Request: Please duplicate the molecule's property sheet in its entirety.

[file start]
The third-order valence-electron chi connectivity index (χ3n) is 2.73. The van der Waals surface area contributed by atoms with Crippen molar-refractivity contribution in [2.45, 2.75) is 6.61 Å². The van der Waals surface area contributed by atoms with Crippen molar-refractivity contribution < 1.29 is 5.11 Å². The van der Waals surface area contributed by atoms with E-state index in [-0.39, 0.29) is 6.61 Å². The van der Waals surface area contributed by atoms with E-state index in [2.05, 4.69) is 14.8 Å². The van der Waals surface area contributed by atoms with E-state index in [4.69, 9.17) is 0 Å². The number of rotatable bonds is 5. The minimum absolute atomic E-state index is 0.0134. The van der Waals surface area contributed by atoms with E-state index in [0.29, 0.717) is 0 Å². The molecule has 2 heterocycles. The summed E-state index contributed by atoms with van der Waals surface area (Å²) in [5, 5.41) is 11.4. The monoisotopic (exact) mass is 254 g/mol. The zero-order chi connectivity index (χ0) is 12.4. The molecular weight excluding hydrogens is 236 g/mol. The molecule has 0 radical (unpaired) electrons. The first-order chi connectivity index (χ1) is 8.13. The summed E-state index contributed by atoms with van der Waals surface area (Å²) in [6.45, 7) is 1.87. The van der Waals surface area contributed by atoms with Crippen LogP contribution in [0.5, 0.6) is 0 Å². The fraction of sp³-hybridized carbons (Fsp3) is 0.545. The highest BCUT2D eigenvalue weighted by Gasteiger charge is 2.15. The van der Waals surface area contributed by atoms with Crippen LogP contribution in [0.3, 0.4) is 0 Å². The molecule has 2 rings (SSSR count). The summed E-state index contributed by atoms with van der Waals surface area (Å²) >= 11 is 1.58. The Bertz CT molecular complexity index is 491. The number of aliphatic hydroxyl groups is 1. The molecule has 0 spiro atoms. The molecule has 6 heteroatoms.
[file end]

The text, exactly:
The third-order valence-electron chi connectivity index (χ3n) is 2.73. The van der Waals surface area contributed by atoms with Crippen molar-refractivity contribution in [2.45, 2.75) is 6.61 Å². The van der Waals surface area contributed by atoms with Crippen molar-refractivity contribution < 1.29 is 5.11 Å². The van der Waals surface area contributed by atoms with E-state index in [-0.39, 0.29) is 6.61 Å². The van der Waals surface area contributed by atoms with E-state index in [2.05, 4.69) is 14.8 Å². The van der Waals surface area contributed by atoms with E-state index in [4.69, 9.17) is 0 Å². The number of rotatable bonds is 5. The minimum absolute atomic E-state index is 0.0134. The van der Waals surface area contributed by atoms with E-state index in [0.29, 0.717) is 0 Å². The molecule has 2 heterocycles. The summed E-state index contributed by atoms with van der Waals surface area (Å²) in [5, 5.41) is 11.4. The monoisotopic (exact) mass is 254 g/mol. The zero-order chi connectivity index (χ0) is 12.4. The molecular weight excluding hydrogens is 236 g/mol. The molecule has 0 radical (unpaired) electrons. The first-order chi connectivity index (χ1) is 8.13. The summed E-state index contributed by atoms with van der Waals surface area (Å²) in [6.45, 7) is 1.87. The van der Waals surface area contributed by atoms with Crippen LogP contribution in [0.5, 0.6) is 0 Å². The fraction of sp³-hybridized carbons (Fsp3) is 0.545. The highest BCUT2D eigenvalue weighted by Gasteiger charge is 2.15. The van der Waals surface area contributed by atoms with Crippen LogP contribution in [0.3, 0.4) is 0 Å². The molecule has 2 rings (SSSR count). The summed E-state index contributed by atoms with van der Waals surface area (Å²) >= 11 is 1.58. The Bertz CT molecular complexity index is 491. The number of aliphatic hydroxyl groups is 1. The molecule has 0 spiro atoms. The molecule has 6 heteroatoms.